Part of a conversation among President Nixon, Egil Krogh, John D. Ehrlichman, and H. R. Haldeman in the Oval Office between 12:36 pm and 1:00 pm on July 24, 1971.
President: I think that's a place to start. Hook this guy. Hit it very hard, consider it true fight...
President: I don't want anybody to...
Unknown: But there again...
President: ...break [unintelligible]...
Unknown: Yes, I know...
President: ...in a polygraph. Take it over. And then, uh, [unintelligible] immediately get a confession from him. Start with him.
President: Do you agree with that?
Krogh: Yes I do. It's, uh...
Ehrlichman: Haig says that you'll get resignations, and you'll get legal action. If you do it this way. If you could...
President: [Unintelligible] that, and that!
Unknown: No, well, we're only gonna do, what, twenty...
Unknown: ...twenty, thirty people.
Unknown: It might be thirty.
Unknown: He said [unintelligible] ten to fifteen people that will resign. We don't know these people. They heard that. He didn't tell me the exact [unintelligible]. Just be aware of what we'll have. And, I [unintelligible] liberal, you know, but alright, we've got a prime suspect. Fine. Start there any let's screw the hell out of that guy and the people around him in that one unit.
Unknown: Van Cleeve [unintelligible].
President: Oh, [unintelligible] to go.
Ehrlichman: Well, we've got one person, that comes out of DOD according to Al Haig, who is the prime suspect right now, a man by the name of Van Cleeve, who they feel is very much the guy that did it. Spent two hours with Beecher apparently this week, he had access to the documents. Uh, he apparently had views very similar to those which were reflected in the Beecher article, and, it would be my feeling that we should begin with him, and go immediately around him before going to a dragnet polygraph of any other people.
Ehrlichman: If he doesn't pan out, then move on to a polygraph test.
President: Do you understand?
Krogh: Yessir, I do.
President: Well, uh, are any of these more hawkish or doveish?
Unknown: Uh, Haig was not able to tell me at this point. This is just what they've got from his man over in DOD, that they've got this man nailed down but they didn't give him [unintelligible] before, they don't know that either.
Ehrlichman: We're, we're thinking of hearsay about twice removed right now...
Unknown: That's right.
Ehrlichman: ...whether he's lib--
President: I don't care whether he's a hawk or dove or anything. Now that the thing's leaked, he's up with the government. Listen, now, that's it [unintelligible].
Unknown: Sir, I don't have anything...
Unknown: ...more to say.
President: Alright, alright. I want you to get over there, I want to get over there. But I don't want any ifs, ands, or buts. But, this Van Cleeve man is what [unintelligible] the polygraph for.
Unknown: Fair enough.
President: I can tell you something of the polygraph being [unintelligible] have to get a million people who...Are there are a million who have top secret clearances? Do we...
Unknown: No, not that many.
President: Well, four hundred thousand?
Unknown: Yup, yeah.
Unknown: [Unintelligible] and I will [unintelligible] to nail three or four hundred thousand.
President: Fine, fine, fine. Here's what I want: I believe that what we have to do, first, with regards to all, all people, uh, uh [unintelligible]. Little people do not leak. This crap, the effect [unintelligible] this crap is, is neverending. I studied these cases long enough and it's always the son-of-a-bitch that leaks, as liaison...
President: ...at, uh [unintelligible] or, uh...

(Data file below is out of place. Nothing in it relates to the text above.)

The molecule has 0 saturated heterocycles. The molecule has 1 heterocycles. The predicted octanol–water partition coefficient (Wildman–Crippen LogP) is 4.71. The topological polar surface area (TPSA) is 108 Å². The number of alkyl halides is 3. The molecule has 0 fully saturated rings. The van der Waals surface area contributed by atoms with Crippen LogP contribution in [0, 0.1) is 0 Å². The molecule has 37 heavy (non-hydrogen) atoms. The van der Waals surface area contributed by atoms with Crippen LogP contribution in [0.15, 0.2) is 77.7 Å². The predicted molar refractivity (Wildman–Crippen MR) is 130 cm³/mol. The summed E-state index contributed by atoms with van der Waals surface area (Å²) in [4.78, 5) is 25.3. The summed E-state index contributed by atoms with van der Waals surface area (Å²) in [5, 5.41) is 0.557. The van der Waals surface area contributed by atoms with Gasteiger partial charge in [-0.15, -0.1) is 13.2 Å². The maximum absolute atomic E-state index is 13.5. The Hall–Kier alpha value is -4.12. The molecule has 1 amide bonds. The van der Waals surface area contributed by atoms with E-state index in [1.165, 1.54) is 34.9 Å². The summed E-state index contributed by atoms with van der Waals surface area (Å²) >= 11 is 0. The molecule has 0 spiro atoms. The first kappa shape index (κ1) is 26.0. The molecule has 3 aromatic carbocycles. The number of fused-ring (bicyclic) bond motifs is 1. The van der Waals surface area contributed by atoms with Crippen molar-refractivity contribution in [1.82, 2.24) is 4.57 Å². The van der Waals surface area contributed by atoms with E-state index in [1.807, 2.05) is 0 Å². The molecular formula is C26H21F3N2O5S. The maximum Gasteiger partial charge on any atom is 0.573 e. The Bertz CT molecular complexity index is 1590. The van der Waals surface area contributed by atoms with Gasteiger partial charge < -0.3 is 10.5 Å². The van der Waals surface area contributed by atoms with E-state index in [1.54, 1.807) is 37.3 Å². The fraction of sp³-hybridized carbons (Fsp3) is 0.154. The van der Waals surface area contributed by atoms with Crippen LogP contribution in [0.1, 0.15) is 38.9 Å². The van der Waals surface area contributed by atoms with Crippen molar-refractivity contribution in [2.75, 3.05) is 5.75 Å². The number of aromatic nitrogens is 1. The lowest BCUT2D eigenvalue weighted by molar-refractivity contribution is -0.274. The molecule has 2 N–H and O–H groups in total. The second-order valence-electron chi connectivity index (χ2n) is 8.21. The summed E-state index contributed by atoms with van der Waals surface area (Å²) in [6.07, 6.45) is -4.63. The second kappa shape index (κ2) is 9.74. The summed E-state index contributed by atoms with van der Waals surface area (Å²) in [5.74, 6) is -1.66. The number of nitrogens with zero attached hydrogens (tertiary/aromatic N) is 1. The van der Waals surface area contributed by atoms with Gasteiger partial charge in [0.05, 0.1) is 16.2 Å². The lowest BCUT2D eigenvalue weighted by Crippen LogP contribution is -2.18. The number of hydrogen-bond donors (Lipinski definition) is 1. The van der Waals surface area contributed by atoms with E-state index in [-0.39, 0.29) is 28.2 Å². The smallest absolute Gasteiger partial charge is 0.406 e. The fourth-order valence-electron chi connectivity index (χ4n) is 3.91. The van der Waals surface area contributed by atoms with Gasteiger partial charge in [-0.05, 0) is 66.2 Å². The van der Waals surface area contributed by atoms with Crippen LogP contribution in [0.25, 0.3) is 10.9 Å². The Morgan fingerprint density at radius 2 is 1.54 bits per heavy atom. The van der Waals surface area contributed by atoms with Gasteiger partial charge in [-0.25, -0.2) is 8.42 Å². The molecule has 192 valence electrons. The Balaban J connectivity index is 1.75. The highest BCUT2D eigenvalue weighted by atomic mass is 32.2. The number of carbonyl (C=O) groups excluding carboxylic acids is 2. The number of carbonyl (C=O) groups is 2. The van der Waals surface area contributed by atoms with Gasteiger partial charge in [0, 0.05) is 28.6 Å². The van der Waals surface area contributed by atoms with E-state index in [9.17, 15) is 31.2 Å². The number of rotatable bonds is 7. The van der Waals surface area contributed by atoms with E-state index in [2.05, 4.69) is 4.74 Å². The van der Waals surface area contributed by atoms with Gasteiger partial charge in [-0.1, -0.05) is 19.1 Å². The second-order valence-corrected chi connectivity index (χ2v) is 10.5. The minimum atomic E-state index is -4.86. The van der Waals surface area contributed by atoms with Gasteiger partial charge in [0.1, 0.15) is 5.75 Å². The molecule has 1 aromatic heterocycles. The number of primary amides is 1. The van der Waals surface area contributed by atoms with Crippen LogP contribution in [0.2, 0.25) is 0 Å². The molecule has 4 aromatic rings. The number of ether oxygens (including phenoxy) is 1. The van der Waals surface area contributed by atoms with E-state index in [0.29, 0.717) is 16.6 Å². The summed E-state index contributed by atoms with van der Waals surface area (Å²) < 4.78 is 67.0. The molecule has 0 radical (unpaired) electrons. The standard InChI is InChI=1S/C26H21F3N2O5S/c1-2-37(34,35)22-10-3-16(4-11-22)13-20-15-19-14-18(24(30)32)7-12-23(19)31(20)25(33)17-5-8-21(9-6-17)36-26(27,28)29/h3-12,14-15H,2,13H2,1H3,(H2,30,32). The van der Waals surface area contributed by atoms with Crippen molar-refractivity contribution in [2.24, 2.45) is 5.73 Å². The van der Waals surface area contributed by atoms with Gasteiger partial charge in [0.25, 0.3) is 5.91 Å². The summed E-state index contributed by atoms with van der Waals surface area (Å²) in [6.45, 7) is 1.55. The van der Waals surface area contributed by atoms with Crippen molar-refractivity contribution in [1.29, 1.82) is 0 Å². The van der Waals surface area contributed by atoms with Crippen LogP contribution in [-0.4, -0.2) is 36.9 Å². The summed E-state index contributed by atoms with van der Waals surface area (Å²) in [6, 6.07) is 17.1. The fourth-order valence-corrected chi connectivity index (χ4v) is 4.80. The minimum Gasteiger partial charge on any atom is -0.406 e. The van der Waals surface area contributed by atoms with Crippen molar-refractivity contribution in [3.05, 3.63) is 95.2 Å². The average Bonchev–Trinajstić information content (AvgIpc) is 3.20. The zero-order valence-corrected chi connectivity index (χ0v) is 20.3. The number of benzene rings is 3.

President: Sure, there, there's our [unintelligible]. So, what I would like to do is have everybody down through GS-something-or-other, you know, the Foreign Service, and so forth and so on, and, uh, and, you know what I mean?
Presidnet: Here, in Washington, in, in Washington, I want all of them who have top secret clearances, I mean, we could get them, uh, to agree to take part. And then, I think maybe another approach would be to set up a [unintelligible] already, with classification, alright, which we would call what?
Unknown: The President's [unintelligible] if you'd like.
President: Don't use my [unintelligible] ever [unintelligible] this goddamn office.
President: I think just call...Should we call it, uh [unintelligible] presidential, or, uh, I don't think presidential, uh, that doesn't mean anything anymore. Uh...
Unknown: We used presidential documents before, with one of the [unintelligible] we were working with, but that didn't uh...
Ehrlichman: How about...Uh, looking forward to the court case, I wonder if we could get the word "national security" into it.
Unknown: So that national, uh, [unintelligible]. National security classified, or national security such-and-such, or uh...
President: Well, not the word [unintelligible].
Unknown: Alright, uh, uh,...
President: ...because if you [unintelligible] now [unintelligible].
Unknown: How about, how about [unintelligible].
President: National security, uh, national security, uh, restricted.
President: National security, and, uh, [pause] and, uh, I think national, national security, uh, restriction or code, or national security, or, er, er...Well, let us work at it. What I had intended, I want a good classification for that purpose. And everything that I consider important, and only those things I consider important, will have that classification. Then all that classification, every document that in ours, is to be numbered. You see what I mean?
President: Uh, and the people, so that we'll know what people had it. Now the fact that a hundred had it, uh, would [unintelligible] that, and I want to find out why a hundred had it. They may grovel around or [unintelligible]. Well, Goddamn it, I told them two weeks ago not to put this up, and they should follow up on it. Nobody at all is up on a goddamned thing. We've got to follow up on this thing, however. We, uh, we, uh, had that meeting, you remember the meeting we had when I told that group of clowns that we had around here, Renchler and that group. What was his name?